CI Outlook - Archives

September 2011

In our August letter we continued to emphasize our belief in a slow growth economy.  Based on expectations of continued high unemployment and uncertainty over government fiscal policy we continue to hold that outlook. On the positive side, we still think corporate earnings will surprise investors to the upside.  And we still believe the possibility of a decent year -end rally exists.  That expectation is based not just on better than expected earnings but on technical conditions currently existing in the market.
Technically we sight the current extremely pessimistic investor sentiment readings.  Combined with recent market price action leads to an interesting conclusion. While most investors are very negative, and most likely have sold out their holdings the markets are refusing to go lower.  In fact the S&P has set a series of higher lows and higher highs in the latest month.  When markets refuse to respond to negative news by continuing lower that is usually a sign of bottoming action.  And if in fact, most people are out stocks and in cash that cash will become the source of funds for any year-end rally that develops.  The “fly in the ointment” will continue to be Europe.  As that situation develops it may well become the “wall of worry” that US markets climb.
Why do we specify the “wall of worry” as applying to domestic markets?  We are doing so on valuation. Although on August 31st the S&P was down 3% the rest of the worlds markets were down, on average 10%.  And many countries, such as Brazil and China were down over 20%.  Normally markets which have fallen the most would offer the greatest bargains.  However the emerging markets are still not as cheap as large cap US stocks. Therefore our strategy remains one of investing domestically for the foreseeable future.  If Europe’s banks falter US cash rich low PE companies will weather the storm far better than the over leveraged high priced stocks of the emerging markets.  When Europe does solve its problems we will consider investing in overseas markets through ETF’s.  We will monitor the situation and take action when it is appropriate.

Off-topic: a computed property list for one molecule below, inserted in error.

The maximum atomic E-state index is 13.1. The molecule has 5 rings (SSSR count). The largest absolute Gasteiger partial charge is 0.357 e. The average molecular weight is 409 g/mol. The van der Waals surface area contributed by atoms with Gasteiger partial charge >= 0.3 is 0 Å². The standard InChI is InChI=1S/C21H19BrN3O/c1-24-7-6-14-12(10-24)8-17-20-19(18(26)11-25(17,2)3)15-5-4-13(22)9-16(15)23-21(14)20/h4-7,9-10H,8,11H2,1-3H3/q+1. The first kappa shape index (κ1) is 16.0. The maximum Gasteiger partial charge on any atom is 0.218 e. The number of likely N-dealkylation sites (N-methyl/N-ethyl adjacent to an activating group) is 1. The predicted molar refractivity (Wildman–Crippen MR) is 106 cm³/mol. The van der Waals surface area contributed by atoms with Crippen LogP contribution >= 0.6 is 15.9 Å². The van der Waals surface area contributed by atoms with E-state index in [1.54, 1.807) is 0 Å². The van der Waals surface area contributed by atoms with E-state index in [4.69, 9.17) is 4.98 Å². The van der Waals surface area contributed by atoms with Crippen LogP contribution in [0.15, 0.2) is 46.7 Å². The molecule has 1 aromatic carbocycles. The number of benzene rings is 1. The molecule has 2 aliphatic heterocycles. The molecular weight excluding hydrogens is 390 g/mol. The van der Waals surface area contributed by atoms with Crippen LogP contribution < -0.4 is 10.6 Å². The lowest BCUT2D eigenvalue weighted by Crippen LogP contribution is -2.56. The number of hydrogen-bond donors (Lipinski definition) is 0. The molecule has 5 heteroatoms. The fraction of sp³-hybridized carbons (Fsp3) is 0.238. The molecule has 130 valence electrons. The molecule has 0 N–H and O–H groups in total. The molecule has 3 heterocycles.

As for current and future investment ideas we can report the following.  In the last month we liquidated Freeport McMoran for a small loss and traded Brigham Exploration for a gain.  We continue to hold Cascade after it reported 300% earnings growth for the quarter.  Importantly analysts expect Cascades earnings to continue growing next year.  And recently we purchased Sandridge Permian Royalty Trust as a high yield investment with considerable upside potential.  According to the prospectus the annual dividend payout is expected to be approximately $2.50 per share.  This produces a yield of 13.75% at the current price of $18 per share.  In our opinion, over time, the stock should appreciate to a price level with a yield closer to its peers, currently around 6%. That is a price substantially above the current level. Additionally we are also looking at a number of large cap technology companies.  Many of these companies have large cash hoards, no debt and are producing growing amounts of cash flow and earnings.  The majority of these companies have not appreciated in price over the last 10 years.  This sector seems to be an area of tremendous value and we believe the time for price appreciation is close.  One large tech acquisition could set off a stampede into these stocks and we would hope to be there ahead of that move.  Overall we believe valuations in tech are as cheap as they were in the late 1970 early 1980 time period.  That was a time of immense opportunity and we hope to take advantage of that situation going forward.
Thank you for your patronage.  As always please call us with any questions or comments.  We would enjoy talking to you.
CJ Brott               Karen Burns

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